Khoury would track documents as they were being filed electronically and find other documents that were potentially useful to conducting a cross-examination. “As lawyers, we were thinking about how we would respond to this type of evidence; that’s the kind of thing that we expect good lawyers to do. We don’t expect it from a student, especially a student who has recently come to a case,” explains Mantas.
“It was the kind of work that I would expect from a senior associate, quite frankly.”

Because Khoury rose to the challenge, the Faskens team began involving her more in strategic discussions with the opposing counsel.

“What I was doing was being a document liaison for the defence,” she explains.

A lot of her work consisted of searching through e-mails via dates, key words, and sender names using litigation software provided by Faskens. “A lot of it was just keeping really good notes of the documents that we wanted.”

Khoury would even memorize the code numbers of the documents and exhibits that were most important to the case in order to bring them up quickly and to speed things along.

She does admit that being a recent law grad helped her during the case. “Nobody in school wrote on paper; everybody took notes on their computer. We are familiar with new technology that’s helpful to do document search, to deal with heavy documents.”

Like many large trials, the case often involved a lot of work done after court hours. While it is hard to imagine having a social life during such a trying court process, Khoury says she managed to do so, and the workload really depended on who would be going on the stand next.

It was definitely an experience of a lifetime. Khoury says she learned a lot from her involvement in the trial. “It was an eye-opening experience. I was 80-per-cent interested in litigation when I started my articles, but now I can’t imagine myself doing any other type of law. It’s very interesting and very stimulating.” Often, it would consume her, she says. “As time went by, I was able to prepare the draft of cross-examination outlines, so I would prepare all the questions and Peter and [co-counsel] Pat [McCann] would just look through them,” she notes. “It was kind of nice to see that it was my questions and my research that was being examined.”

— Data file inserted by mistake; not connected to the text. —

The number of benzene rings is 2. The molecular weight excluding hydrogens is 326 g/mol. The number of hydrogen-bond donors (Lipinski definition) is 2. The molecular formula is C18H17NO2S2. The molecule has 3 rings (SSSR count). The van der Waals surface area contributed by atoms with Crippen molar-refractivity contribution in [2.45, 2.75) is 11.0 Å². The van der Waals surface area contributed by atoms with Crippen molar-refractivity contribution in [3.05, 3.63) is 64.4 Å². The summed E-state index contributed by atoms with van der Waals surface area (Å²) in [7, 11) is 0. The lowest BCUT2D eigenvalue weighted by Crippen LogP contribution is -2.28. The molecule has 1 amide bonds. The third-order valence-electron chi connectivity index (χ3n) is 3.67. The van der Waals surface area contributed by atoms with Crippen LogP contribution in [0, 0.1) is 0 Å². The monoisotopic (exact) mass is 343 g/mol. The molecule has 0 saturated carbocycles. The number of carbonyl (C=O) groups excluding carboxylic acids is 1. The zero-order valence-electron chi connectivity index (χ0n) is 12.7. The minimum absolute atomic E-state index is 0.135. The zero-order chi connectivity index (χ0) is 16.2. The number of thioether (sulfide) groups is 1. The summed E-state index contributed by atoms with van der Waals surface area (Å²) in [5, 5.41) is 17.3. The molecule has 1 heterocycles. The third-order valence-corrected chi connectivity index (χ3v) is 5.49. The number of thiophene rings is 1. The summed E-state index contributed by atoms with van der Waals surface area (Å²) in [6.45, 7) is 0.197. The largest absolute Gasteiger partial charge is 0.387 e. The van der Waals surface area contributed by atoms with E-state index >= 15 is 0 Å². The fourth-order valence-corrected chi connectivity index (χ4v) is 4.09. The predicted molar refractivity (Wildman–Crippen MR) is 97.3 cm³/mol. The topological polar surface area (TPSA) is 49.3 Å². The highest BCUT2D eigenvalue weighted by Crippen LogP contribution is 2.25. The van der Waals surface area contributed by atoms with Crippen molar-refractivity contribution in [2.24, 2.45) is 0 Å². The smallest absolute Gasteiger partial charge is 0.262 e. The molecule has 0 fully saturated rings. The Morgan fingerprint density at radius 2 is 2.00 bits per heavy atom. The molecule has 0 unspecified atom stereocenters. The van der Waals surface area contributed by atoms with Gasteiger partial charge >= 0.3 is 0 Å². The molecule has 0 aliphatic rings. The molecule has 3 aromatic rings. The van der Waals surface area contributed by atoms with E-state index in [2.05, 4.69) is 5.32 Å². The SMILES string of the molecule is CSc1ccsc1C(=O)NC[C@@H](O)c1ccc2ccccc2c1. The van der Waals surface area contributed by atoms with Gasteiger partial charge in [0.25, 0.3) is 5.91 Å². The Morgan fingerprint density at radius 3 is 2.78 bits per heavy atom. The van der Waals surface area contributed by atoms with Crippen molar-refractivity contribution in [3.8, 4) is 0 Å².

Khoury also learned when to object and when not to object, what documents were objectionable and what line of questioning was objectionable during the trial. As a document liaison, she transferred all of the exhibits and documents through USBs or external hard drives. “Sometimes, we even gave our legal arguments hyperlinked for the judge through the USB stick, so there were a lot of USB sticks running around the courtroom,” she adds laughing.

The Crown actually preferred hyperlinks as opposed to paper tabs, Khoury explains: “ just click on it and it pops up on the screen and everybody can see straight away as opposed to having it in paper form...”

The Faskens team would often communicate via e-mail during the trial so as not to disturb the proceedings and be efficient.

Even the jury had computers in the jury room with access to Wi-Fi. Documents and exhibits would be periodically uploaded to their computers for the jury to browse. “There was a huge emphasis put on to how we displayed and how we dealt with technology. The easier that it was for the jury, the more that they appreciated it. That was definitely a consideration when we were planning how to conduct this trial.”

Since the trial ended, Khoury has been hired on full time with Faskens. No doubt guided by the experience of a lifetime, Khoury has decided she has chosen the right path. Litigation is something she says she wants to pursue for years to come.